Starting later than in the United States, small companies emerged in Germany in the e-learning space trying to mimic the American efforts, but didn't get e-learning started because for these start-ups there was:
No brand recognition,
No network of support,
No competitive advantage since there were none of the above.
But after the bubble burst large firms like Bertlesmann, which has the factors mentioned previously, stepped in to grow the space and was successful.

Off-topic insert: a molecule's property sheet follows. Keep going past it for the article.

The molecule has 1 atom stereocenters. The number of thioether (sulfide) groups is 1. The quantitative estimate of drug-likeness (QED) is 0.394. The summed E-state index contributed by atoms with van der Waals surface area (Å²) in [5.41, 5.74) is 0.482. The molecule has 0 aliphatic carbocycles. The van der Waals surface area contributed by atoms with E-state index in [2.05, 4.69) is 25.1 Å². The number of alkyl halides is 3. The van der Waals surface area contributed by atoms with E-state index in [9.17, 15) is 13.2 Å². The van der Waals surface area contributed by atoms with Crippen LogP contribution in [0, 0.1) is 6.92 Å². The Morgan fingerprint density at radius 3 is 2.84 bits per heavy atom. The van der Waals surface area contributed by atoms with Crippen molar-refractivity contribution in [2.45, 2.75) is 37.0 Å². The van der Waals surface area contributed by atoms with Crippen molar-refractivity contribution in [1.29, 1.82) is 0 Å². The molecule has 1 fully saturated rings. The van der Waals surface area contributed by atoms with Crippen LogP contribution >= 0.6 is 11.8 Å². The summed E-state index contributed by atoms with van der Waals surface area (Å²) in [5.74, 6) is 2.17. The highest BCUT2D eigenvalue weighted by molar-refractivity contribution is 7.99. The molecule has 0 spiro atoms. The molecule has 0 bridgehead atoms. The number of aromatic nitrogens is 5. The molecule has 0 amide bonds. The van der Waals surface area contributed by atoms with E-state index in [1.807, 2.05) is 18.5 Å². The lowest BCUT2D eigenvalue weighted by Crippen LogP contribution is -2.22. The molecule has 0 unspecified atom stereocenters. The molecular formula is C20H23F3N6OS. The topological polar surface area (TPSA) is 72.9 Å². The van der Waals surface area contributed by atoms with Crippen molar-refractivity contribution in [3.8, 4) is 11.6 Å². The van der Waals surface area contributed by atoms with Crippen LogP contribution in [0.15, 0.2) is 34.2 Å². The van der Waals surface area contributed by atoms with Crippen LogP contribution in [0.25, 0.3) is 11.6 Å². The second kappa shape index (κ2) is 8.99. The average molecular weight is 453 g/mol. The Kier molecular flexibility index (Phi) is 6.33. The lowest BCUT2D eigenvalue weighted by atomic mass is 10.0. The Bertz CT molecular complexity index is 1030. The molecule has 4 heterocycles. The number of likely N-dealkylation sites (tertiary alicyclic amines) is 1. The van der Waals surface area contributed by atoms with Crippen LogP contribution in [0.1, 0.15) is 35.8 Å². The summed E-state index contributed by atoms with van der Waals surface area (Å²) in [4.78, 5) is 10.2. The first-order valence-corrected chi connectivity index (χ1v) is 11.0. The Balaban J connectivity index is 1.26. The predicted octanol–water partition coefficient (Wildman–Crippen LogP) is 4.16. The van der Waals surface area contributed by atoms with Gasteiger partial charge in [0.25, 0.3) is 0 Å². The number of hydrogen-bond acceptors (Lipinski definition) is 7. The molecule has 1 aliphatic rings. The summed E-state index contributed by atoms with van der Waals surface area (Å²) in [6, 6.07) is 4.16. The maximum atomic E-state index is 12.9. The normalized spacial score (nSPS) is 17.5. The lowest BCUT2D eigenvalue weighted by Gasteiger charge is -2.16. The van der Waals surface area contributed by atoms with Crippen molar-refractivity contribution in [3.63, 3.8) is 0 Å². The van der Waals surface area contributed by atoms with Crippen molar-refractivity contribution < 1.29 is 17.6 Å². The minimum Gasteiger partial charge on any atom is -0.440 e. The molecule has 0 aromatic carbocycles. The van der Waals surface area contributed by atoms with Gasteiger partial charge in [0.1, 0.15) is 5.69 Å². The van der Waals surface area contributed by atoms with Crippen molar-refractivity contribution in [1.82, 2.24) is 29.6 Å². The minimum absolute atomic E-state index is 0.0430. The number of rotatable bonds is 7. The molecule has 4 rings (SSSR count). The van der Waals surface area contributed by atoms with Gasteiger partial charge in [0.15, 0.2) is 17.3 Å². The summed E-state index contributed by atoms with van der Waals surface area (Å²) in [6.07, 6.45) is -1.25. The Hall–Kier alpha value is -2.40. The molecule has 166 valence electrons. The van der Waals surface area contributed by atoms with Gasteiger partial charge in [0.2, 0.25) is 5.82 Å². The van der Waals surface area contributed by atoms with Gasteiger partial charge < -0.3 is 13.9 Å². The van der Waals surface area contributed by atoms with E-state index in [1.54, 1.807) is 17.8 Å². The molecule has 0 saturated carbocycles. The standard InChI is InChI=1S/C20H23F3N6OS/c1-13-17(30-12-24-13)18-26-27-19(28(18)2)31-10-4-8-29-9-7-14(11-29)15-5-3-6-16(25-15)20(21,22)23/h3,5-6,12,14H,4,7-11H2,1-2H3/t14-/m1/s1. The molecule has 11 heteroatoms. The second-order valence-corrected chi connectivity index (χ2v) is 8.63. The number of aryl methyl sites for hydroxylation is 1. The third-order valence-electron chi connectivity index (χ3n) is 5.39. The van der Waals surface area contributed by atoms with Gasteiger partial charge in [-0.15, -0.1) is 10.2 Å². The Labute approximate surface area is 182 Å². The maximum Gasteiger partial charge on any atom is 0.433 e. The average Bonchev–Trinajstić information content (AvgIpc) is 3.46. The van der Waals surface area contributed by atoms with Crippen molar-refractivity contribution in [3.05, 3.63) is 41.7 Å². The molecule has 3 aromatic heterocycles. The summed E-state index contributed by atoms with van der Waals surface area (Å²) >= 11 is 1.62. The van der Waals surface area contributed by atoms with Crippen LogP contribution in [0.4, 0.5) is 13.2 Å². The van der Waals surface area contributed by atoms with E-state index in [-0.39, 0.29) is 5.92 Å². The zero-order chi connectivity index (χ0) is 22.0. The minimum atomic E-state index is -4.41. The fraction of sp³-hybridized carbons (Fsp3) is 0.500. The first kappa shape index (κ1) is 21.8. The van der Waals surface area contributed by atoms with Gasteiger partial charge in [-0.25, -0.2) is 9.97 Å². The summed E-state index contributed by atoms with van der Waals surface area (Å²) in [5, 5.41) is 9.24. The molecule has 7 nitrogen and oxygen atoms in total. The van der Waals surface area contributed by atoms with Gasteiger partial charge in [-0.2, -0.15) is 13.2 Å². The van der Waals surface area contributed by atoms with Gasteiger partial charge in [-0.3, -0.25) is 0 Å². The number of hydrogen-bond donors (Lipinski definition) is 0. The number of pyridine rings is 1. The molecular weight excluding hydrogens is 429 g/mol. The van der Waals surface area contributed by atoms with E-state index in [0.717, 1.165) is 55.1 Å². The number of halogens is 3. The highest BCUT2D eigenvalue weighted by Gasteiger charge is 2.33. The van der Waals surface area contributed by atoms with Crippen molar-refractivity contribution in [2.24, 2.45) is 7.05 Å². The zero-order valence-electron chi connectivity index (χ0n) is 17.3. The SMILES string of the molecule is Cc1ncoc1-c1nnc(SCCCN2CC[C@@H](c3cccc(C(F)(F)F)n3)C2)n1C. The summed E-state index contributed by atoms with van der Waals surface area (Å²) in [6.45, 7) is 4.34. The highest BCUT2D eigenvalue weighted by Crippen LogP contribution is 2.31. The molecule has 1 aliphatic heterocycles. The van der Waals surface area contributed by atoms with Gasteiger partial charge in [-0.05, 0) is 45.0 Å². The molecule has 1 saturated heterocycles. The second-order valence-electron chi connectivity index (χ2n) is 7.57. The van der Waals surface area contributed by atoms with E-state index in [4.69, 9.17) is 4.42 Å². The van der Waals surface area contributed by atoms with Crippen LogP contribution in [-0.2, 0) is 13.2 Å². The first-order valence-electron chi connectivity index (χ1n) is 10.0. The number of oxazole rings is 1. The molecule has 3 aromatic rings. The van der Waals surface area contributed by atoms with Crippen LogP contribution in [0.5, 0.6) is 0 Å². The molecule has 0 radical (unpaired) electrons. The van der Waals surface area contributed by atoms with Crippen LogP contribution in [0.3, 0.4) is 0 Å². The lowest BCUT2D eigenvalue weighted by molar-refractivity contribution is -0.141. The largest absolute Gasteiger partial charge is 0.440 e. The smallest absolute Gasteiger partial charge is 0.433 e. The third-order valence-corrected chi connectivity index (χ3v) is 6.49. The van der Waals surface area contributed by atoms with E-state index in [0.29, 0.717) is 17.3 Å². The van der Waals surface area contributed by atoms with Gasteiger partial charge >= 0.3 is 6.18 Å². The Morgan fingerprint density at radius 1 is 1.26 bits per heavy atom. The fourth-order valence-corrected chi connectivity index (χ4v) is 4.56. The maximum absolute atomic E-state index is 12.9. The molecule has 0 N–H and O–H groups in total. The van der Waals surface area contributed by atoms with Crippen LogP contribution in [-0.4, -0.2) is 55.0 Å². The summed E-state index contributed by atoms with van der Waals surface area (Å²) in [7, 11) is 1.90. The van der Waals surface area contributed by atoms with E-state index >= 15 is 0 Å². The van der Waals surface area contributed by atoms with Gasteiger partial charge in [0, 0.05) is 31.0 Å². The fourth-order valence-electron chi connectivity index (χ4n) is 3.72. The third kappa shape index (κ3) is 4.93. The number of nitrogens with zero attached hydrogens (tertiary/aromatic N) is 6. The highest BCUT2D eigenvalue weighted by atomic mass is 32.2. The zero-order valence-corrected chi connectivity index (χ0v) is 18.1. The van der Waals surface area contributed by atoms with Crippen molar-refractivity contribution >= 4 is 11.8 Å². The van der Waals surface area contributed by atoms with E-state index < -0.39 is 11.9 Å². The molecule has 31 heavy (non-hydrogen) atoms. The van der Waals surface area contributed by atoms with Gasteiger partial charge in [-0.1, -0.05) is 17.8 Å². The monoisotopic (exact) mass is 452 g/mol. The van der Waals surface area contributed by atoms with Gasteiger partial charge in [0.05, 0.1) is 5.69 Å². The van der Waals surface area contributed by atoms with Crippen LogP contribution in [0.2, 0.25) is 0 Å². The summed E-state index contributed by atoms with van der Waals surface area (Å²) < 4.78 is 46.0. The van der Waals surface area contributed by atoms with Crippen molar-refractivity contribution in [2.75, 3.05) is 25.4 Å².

The U.S. venture firms, in contrast, had put a lot of investment in e-learning companies in the beginning, which they had pressed too far, too fast. When the bubble broke and e-learning stocks fell, the investors held back, believing e-learning was a money ...